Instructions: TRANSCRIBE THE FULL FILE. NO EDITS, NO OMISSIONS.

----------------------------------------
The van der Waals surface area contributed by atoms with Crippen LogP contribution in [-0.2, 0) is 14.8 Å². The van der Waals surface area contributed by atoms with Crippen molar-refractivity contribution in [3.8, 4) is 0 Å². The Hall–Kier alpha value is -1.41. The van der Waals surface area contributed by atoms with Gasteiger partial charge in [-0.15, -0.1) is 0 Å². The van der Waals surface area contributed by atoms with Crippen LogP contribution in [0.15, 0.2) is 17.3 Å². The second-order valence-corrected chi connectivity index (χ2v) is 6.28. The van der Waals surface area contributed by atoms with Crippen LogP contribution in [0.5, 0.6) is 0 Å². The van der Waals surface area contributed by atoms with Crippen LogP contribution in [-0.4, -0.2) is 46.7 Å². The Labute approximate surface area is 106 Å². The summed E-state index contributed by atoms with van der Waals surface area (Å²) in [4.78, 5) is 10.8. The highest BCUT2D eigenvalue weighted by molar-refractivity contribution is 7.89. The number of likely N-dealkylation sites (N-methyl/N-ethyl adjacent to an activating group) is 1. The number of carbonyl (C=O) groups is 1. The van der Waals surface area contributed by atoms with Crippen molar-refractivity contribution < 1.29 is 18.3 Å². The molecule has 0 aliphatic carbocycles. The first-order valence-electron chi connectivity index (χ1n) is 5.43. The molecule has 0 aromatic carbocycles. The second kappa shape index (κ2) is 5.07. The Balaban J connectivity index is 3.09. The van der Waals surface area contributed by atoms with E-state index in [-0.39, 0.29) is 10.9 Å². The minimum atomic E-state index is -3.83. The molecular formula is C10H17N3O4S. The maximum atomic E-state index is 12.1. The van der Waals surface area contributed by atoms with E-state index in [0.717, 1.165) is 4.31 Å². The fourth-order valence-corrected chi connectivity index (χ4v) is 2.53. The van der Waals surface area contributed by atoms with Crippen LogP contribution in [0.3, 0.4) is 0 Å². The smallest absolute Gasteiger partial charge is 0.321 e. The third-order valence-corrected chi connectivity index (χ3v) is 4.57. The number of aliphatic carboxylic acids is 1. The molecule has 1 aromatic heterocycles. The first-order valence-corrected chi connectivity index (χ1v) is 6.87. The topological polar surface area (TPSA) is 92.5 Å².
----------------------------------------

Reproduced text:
The van der Waals surface area contributed by atoms with Crippen LogP contribution in [-0.2, 0) is 14.8 Å². The van der Waals surface area contributed by atoms with Crippen molar-refractivity contribution in [3.8, 4) is 0 Å². The Hall–Kier alpha value is -1.41. The van der Waals surface area contributed by atoms with Gasteiger partial charge in [-0.15, -0.1) is 0 Å². The van der Waals surface area contributed by atoms with Crippen LogP contribution in [0.15, 0.2) is 17.3 Å². The second-order valence-corrected chi connectivity index (χ2v) is 6.28. The van der Waals surface area contributed by atoms with Crippen LogP contribution in [0.5, 0.6) is 0 Å². The van der Waals surface area contributed by atoms with Crippen LogP contribution in [-0.4, -0.2) is 46.7 Å². The Labute approximate surface area is 106 Å². The summed E-state index contributed by atoms with van der Waals surface area (Å²) in [4.78, 5) is 10.8. The highest BCUT2D eigenvalue weighted by molar-refractivity contribution is 7.89. The number of likely N-dealkylation sites (N-methyl/N-ethyl adjacent to an activating group) is 1. The number of carbonyl (C=O) groups is 1. The van der Waals surface area contributed by atoms with Crippen molar-refractivity contribution < 1.29 is 18.3 Å². The molecule has 0 aliphatic carbocycles. The first-order valence-electron chi connectivity index (χ1n) is 5.43. The molecule has 0 aromatic carbocycles. The second kappa shape index (κ2) is 5.07. The Balaban J connectivity index is 3.09. The van der Waals surface area contributed by atoms with E-state index in [-0.39, 0.29) is 10.9 Å². The minimum atomic E-state index is -3.83. The molecular formula is C10H17N3O4S. The maximum atomic E-state index is 12.1. The van der Waals surface area contributed by atoms with E-state index in [0.717, 1.165) is 4.31 Å². The fourth-order valence-corrected chi connectivity index (χ4v) is 2.53. The van der Waals surface area contributed by atoms with Crippen LogP contribution in [0.3, 0.4) is 0 Å². The smallest absolute Gasteiger partial charge is 0.321 e. The third-order valence-corrected chi connectivity index (χ3v) is 4.57. The number of aliphatic carboxylic acids is 1. The molecule has 1 aromatic heterocycles. The first-order valence-corrected chi connectivity index (χ1v) is 6.87. The topological polar surface area (TPSA) is 92.5 Å².